Author Archives: Lia Marie

About Lia Marie

Hi all! I currently live in downtown Chicago and work as a full-time nanny and house manager for a professional family. I love to bike the city, walk by Lake Michigan, and embrace my inner 5 year-old on the daily.

Women’s vs Men’s Faces According to Infants

I have been a nanny for six years, and have worked with four children from the time they were infants. The earliest infant I started with was a mere two months old. Though it seems as if they have a very limited understanding of, well, really anything- they can already “demonstrate a visual preference for faces” (ncbi.nlm.nih.gov). This is just the beginning stages of categorization in infants, particularly in the fusiform face area, responsible for responding specifically to faces (Goldstein 2011, pp. 260).

When I began with Ally* she was one week shy of three months. I also cared for another eight month old girl who was dropped off at Ally’s house. On the first day, I held Ally for the first time as her mother made her way back to work. She looked at me with wide eyes, and I could tell she was studying my face. Generally, at around two months of age, “more sophisticated categorization begins to appear” (Goldstein 2011, pp. 263). Based on repeated findings using the familiarization/novelty preference procedure, Ally was likely grouping my novel, or new, face into the category of “other women” as opposed to the category of “mother” (Goldstein 2011, pp. 263).

When the eight month old’s father, John*, came to pick her up from Ally’s house, he was interested in meeting Ally. I gently handed her to John. Ally studied his face like she studied mine, and suddenly began to whimper. “Infants are more proficient at categorizing and processing female than male faces” according to Cornell (1974), Leinbach & Fagot (1993), Younger & Fearing (1999) (infantlab.fiu.edu). Ally must have felt less comfortable after studying John’s face because she was not as easily able to categorize him.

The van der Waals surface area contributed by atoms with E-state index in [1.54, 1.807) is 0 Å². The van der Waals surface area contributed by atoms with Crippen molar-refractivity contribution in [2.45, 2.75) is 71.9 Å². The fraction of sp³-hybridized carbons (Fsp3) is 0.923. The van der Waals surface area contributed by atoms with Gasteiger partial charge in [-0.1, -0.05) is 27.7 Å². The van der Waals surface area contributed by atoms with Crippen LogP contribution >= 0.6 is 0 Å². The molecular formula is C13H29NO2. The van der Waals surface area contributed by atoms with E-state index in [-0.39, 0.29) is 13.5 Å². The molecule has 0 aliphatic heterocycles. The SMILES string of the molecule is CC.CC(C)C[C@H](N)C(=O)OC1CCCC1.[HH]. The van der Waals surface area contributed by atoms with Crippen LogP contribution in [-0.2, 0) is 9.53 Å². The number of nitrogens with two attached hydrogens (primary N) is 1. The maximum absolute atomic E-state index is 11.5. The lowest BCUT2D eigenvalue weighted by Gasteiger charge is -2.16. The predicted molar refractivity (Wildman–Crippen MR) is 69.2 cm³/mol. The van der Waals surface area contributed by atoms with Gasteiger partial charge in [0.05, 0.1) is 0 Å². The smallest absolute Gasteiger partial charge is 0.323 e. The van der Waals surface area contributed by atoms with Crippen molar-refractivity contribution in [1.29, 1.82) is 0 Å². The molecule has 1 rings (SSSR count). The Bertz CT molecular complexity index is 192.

According to the article presented on infantlab.edu, by Ramsey, Langlois and Marti, one would believe that in all cases it is primitive for an infant to have an “advantage in processing female faces.” Contrastingly, in a scholarly article which appears in the National Library of Medicine of the National Institutes of Heath, this claim is not supported. According to this article, the infantile ability to demonstrate categorization and processing of a certain gender’s faces is actually a result of who the infant is “raised primarily by” (ncbi.nlm.nih.gov). By these findings, the reason Ally was seemingly made uncomfortable by John’s face, but not mine, is likely because her mother had been her caregiver each day before I became her nanny at nearly three months of age. In addition to her ability to more easily categorize female faces, “infants raised primarily by a female caregiver demonstrate a preference for female faces over male faces” (ncbi.nlm.nih.gov). So, by these findings, Ally would also prefer to see female faces across the board than male faces.

Though there exist conflicting theories on how exactly infants develop preferences and a proficiency in discriminating one gender’s face over another, none of this would be possible without the ability for an infant’s fusiform face area to categorize faces. I think it is amazing how quickly the human mind adapts and learns to the present environment.

Sources Cited:

Ge, L. Gibson, A. Kelly, D. Pascalis, O. Quinn, P. Slater, A. Smith, M. (2005). Three-Month-Olds, but Not Newborns, Prefer Own Race Faces. (NIHMSID: NIHMS69295). Bethesda, MD: Author. Retrieved from: http://www.ncbi.nlm.nih.gov/pmc/articles/PMC2566511/

Goldstein, E. B. (2011). Cognitive Psychology Connecting Mind, Research, and Everyday Experience. Belmont, CA: Wadsworth.